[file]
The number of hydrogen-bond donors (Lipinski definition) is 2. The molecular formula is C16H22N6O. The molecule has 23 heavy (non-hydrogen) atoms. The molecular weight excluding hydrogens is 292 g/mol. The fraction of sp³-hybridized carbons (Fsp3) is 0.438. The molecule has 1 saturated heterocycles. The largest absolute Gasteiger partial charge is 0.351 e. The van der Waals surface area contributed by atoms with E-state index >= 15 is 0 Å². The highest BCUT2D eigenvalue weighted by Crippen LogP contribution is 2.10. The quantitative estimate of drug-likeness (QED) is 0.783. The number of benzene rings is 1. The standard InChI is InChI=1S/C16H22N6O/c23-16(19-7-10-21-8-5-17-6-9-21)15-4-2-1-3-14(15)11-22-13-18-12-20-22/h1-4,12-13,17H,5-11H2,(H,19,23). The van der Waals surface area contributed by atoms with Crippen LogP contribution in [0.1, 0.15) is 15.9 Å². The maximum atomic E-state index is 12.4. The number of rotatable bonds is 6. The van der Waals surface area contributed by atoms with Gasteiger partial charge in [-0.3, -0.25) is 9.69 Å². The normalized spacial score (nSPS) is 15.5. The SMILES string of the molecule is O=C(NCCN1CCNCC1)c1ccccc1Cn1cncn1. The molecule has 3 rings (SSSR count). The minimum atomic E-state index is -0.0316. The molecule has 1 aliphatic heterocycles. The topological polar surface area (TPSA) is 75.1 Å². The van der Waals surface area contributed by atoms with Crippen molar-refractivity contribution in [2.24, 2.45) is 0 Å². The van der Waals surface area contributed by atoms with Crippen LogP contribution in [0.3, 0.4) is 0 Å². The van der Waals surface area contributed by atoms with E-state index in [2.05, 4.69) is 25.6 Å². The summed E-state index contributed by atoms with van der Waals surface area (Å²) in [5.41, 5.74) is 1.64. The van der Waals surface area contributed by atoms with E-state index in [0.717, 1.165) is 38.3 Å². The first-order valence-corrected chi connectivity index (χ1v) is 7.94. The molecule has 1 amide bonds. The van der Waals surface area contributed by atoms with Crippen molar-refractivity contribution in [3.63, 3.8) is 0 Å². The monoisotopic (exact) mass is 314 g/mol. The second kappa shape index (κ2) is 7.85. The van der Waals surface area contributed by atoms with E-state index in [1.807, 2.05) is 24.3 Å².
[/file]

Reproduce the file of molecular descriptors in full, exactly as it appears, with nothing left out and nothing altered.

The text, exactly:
The number of hydrogen-bond donors (Lipinski definition) is 2. The molecular formula is C16H22N6O. The molecule has 23 heavy (non-hydrogen) atoms. The molecular weight excluding hydrogens is 292 g/mol. The fraction of sp³-hybridized carbons (Fsp3) is 0.438. The molecule has 1 saturated heterocycles. The largest absolute Gasteiger partial charge is 0.351 e. The van der Waals surface area contributed by atoms with E-state index >= 15 is 0 Å². The highest BCUT2D eigenvalue weighted by Crippen LogP contribution is 2.10. The quantitative estimate of drug-likeness (QED) is 0.783. The number of benzene rings is 1. The standard InChI is InChI=1S/C16H22N6O/c23-16(19-7-10-21-8-5-17-6-9-21)15-4-2-1-3-14(15)11-22-13-18-12-20-22/h1-4,12-13,17H,5-11H2,(H,19,23). The van der Waals surface area contributed by atoms with Crippen LogP contribution in [0.1, 0.15) is 15.9 Å². The maximum atomic E-state index is 12.4. The number of rotatable bonds is 6. The van der Waals surface area contributed by atoms with Gasteiger partial charge in [-0.3, -0.25) is 9.69 Å². The normalized spacial score (nSPS) is 15.5. The SMILES string of the molecule is O=C(NCCN1CCNCC1)c1ccccc1Cn1cncn1. The molecule has 3 rings (SSSR count). The minimum atomic E-state index is -0.0316. The molecule has 1 aliphatic heterocycles. The topological polar surface area (TPSA) is 75.1 Å². The van der Waals surface area contributed by atoms with Crippen molar-refractivity contribution in [2.24, 2.45) is 0 Å². The van der Waals surface area contributed by atoms with Crippen LogP contribution in [0.3, 0.4) is 0 Å². The van der Waals surface area contributed by atoms with E-state index in [2.05, 4.69) is 25.6 Å². The summed E-state index contributed by atoms with van der Waals surface area (Å²) in [5.41, 5.74) is 1.64. The van der Waals surface area contributed by atoms with E-state index in [0.717, 1.165) is 38.3 Å². The first-order valence-corrected chi connectivity index (χ1v) is 7.94. The molecule has 1 amide bonds. The van der Waals surface area contributed by atoms with Crippen molar-refractivity contribution in [3.63, 3.8) is 0 Å². The monoisotopic (exact) mass is 314 g/mol. The second kappa shape index (κ2) is 7.85. The van der Waals surface area contributed by atoms with E-state index in [1.807, 2.05) is 24.3 Å².